HAILS FROM: Meanjin/Brisbane, QLD
PLAYS: Solo (as Jaguar Jonze)
SOUNDS LIKE: Smoky, swaggering cowperson-pop
LATEST DROP: 'Little Fires' (single out now via Nettwerk)
What’s your current go-to guitar?
My go-to electric guitar is currently a 2009 Fender American Standard Telecaster with matching headstock in Daphne Blue. It’s in all of our recordings, and for some reason, no matter what effect or amp we put it through, she shines and cuts through with how we envisioned the sound for the song. I’m not one to have a huge collection of electric guitars (money, cough cough) but I knew that if I wanted to step my game up, I was going to have to take a leap on buying something nicer. My fans helped me name her Azul.
All of my songwriting happens on an acoustic guitar that I made from scratch myself. His name is Dingo, and he’s mostly made of everything Queensland. I refused to use CNC lasers for any of the inlays, so I sawed and chiseled everything by hand. I wanted it to be made from the labour of my love, with all of its imperfections. Huge thank you to Hancock Guitars, who are expert luthiers and guided me through my three months of slowly building Dingo. My Martin and Taylor don’t even stack up in sound. Dingo is gorgeous and was named after my half-dingo dog Simba, who was with me the whole time as I built the guitar.
How did you initially fall in love with the instrument?
I got my very first guitar when I was studying Engineering at Melbourne University, and had no interest in pursuing music. My close friend passed away and grief struck me really hard. I was walking home from classes one day and stumbled on a garage sale. This Ibanez acoustic was sitting there and I just had this urge to buy it and learn how to play it – except I never really learned how to play guitar. I started writing songs as a cathartic way to process the emotions, grief and trauma that I found difficult to express verbally.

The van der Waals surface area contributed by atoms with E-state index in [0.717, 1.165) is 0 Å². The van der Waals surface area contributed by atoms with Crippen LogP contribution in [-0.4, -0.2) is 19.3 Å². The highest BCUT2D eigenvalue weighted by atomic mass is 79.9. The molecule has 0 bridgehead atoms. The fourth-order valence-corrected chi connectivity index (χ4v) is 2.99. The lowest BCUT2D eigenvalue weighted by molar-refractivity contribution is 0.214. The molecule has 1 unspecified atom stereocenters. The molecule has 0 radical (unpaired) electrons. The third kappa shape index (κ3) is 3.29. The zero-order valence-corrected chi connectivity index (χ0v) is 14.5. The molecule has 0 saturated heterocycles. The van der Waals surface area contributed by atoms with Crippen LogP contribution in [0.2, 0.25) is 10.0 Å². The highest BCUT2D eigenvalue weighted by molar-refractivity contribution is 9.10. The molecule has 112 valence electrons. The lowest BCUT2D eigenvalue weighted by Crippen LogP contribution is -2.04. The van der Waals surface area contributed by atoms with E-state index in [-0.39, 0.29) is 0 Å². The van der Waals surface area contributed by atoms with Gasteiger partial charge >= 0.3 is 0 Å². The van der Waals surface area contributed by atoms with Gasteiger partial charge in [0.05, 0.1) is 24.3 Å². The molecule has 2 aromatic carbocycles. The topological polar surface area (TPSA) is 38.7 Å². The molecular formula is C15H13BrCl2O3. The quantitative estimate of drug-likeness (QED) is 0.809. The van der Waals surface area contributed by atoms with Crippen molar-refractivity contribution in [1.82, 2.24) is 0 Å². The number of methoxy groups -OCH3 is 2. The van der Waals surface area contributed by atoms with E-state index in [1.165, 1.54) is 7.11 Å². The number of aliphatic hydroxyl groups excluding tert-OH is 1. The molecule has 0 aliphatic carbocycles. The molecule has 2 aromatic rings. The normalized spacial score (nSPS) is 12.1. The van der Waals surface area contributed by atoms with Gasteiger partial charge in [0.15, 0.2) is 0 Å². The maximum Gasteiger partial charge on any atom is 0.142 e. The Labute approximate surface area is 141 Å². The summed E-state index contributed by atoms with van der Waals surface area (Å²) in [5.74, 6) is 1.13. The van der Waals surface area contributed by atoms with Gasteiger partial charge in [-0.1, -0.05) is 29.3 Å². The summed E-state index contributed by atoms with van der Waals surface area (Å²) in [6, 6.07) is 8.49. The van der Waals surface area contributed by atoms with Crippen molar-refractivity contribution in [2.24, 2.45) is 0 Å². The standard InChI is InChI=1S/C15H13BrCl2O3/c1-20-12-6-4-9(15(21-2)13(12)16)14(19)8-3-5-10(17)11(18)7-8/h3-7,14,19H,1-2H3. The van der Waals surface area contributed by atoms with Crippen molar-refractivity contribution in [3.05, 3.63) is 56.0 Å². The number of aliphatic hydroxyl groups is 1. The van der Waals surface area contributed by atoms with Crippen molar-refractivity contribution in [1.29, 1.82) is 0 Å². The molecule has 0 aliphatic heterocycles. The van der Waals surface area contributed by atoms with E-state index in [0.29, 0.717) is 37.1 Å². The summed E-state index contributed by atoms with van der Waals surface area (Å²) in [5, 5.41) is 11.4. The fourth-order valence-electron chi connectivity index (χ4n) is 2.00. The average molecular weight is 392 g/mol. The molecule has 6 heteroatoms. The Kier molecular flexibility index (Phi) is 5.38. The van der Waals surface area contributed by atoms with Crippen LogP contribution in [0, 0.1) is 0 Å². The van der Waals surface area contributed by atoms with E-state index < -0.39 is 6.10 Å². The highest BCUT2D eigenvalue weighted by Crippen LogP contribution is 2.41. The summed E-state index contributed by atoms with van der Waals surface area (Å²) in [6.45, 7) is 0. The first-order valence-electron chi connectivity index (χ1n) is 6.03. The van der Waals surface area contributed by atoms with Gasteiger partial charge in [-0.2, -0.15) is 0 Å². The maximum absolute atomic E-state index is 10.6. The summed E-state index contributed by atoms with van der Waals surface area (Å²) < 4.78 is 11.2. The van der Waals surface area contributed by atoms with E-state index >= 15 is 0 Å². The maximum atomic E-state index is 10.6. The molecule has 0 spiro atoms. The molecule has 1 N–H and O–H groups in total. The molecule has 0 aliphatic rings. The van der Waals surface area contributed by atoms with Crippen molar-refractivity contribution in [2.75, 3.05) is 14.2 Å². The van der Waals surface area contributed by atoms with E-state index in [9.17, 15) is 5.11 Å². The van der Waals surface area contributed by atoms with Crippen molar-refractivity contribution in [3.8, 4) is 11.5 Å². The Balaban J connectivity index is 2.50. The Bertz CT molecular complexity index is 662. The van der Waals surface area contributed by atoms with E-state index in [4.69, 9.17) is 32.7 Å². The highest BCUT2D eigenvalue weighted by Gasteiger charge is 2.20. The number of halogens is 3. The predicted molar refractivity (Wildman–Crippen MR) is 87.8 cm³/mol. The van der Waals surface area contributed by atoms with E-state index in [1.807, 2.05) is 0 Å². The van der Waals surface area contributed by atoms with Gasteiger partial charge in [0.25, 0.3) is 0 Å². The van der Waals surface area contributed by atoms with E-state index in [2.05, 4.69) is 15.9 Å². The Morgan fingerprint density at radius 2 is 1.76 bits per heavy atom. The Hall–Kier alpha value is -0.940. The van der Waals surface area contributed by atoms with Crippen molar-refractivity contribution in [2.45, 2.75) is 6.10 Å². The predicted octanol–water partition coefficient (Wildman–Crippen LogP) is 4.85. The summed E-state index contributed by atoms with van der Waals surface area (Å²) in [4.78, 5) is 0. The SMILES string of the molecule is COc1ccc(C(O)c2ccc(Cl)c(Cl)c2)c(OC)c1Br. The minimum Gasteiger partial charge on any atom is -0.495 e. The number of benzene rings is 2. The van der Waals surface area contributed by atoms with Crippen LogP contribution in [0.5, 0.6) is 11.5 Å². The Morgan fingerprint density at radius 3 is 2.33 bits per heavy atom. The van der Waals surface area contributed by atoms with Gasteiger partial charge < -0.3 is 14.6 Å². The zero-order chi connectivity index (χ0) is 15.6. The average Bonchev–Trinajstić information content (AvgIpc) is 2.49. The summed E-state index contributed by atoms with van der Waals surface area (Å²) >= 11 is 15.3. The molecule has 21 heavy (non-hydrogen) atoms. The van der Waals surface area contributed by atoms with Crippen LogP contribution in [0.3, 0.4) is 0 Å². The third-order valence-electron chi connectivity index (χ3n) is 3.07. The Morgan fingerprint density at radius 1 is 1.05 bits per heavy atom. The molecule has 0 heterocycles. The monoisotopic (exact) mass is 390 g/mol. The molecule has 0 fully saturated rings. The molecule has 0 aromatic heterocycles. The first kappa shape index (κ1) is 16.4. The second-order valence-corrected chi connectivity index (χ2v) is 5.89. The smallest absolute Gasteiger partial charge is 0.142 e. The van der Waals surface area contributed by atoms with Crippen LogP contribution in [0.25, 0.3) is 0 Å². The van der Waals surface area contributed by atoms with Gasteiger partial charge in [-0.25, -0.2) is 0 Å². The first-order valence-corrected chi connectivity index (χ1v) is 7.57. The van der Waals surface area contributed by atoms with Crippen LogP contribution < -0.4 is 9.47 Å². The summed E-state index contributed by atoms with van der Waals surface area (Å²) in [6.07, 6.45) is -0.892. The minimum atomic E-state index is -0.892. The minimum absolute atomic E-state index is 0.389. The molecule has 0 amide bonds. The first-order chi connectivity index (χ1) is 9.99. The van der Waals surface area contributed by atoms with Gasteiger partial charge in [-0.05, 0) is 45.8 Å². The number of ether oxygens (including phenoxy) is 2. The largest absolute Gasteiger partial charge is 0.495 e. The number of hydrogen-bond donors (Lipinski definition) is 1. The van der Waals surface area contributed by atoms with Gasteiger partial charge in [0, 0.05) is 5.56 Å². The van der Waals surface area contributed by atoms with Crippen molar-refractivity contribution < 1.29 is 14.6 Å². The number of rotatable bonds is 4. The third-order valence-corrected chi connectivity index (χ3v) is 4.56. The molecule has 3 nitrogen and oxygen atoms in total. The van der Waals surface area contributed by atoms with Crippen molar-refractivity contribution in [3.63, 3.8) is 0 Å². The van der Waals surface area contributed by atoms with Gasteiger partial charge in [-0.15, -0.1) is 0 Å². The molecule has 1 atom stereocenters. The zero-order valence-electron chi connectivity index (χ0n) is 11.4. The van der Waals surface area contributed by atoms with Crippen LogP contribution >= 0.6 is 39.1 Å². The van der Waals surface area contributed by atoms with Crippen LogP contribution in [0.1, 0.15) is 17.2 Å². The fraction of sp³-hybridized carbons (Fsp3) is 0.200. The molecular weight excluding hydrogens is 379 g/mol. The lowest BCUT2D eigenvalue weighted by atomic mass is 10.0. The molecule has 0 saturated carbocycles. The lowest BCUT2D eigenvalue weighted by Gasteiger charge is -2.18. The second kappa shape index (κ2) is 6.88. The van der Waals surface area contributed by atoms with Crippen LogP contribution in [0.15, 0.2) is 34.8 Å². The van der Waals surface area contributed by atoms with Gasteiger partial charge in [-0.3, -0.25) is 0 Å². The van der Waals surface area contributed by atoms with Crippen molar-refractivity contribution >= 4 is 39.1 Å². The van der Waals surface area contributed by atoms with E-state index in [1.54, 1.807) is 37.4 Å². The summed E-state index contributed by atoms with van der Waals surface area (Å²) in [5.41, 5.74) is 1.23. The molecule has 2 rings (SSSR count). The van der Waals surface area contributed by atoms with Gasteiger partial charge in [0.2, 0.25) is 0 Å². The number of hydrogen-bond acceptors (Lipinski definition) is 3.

What inspires you as a player?
I’m self-taught and use guitar as a vehicle for singing, songwriting and expression, so I only ever learn what I need to do at a minimum. In the band and onstage, I am the rhythm guitarist, and I really think how I play as a rhythm guitarist came out of my humble beginnings with the acoustic guitar. But I don’t really know what influences shaped that. Melodically, I think I am so influenced by Western movie soundtracks and how guitar is used so purposefully in arrangements. People always say that I’ve got gunslinging guitar parts in my music, and I think that comes from my cowboy dad who showed me a lot of country and Western music growing up.
Do you have any ‘white whales’?
I’ll take this opportunity to advertise that I have forever wanted a Zvex Fuzz Factory, but refuse to get anything other than the hand-painted Fuzz Factory 7 with the Maneki Neko cat on it.
What would your signature model look like?
Most likely a Fender Telecaster signature model. It needs to be a piece of art that holds attention in a room without force or loudness. She’s classy, minimal, timeless and unique. She has an interesting body reminiscent of the past, but pushing for a future, with subtle changes in shape to accommodate better for all bodies. She has an Australian rosewood or maple fretboard with a 7.25-inch radius, matching headstocks with the body, locking tuners, and P-90 soapbar single-coil pickups in the neck and bridge, with a Bigsby tremolo so we can bend and warp with all our gunslinging, cowperson intent.
She’s made in Japan with Japanese technology and precision – like me! All parts of her must all be sourced sustainably and ethically. She comes in bold colours of yellow, red and black (this might change) with contrasting pickguards and elements reminiscent of the Jaguar Jonze world. The back will have a graphic with a short message from me to remind players what they’re doing this for, and be numbered as a limited edition with each guitar having its own identity.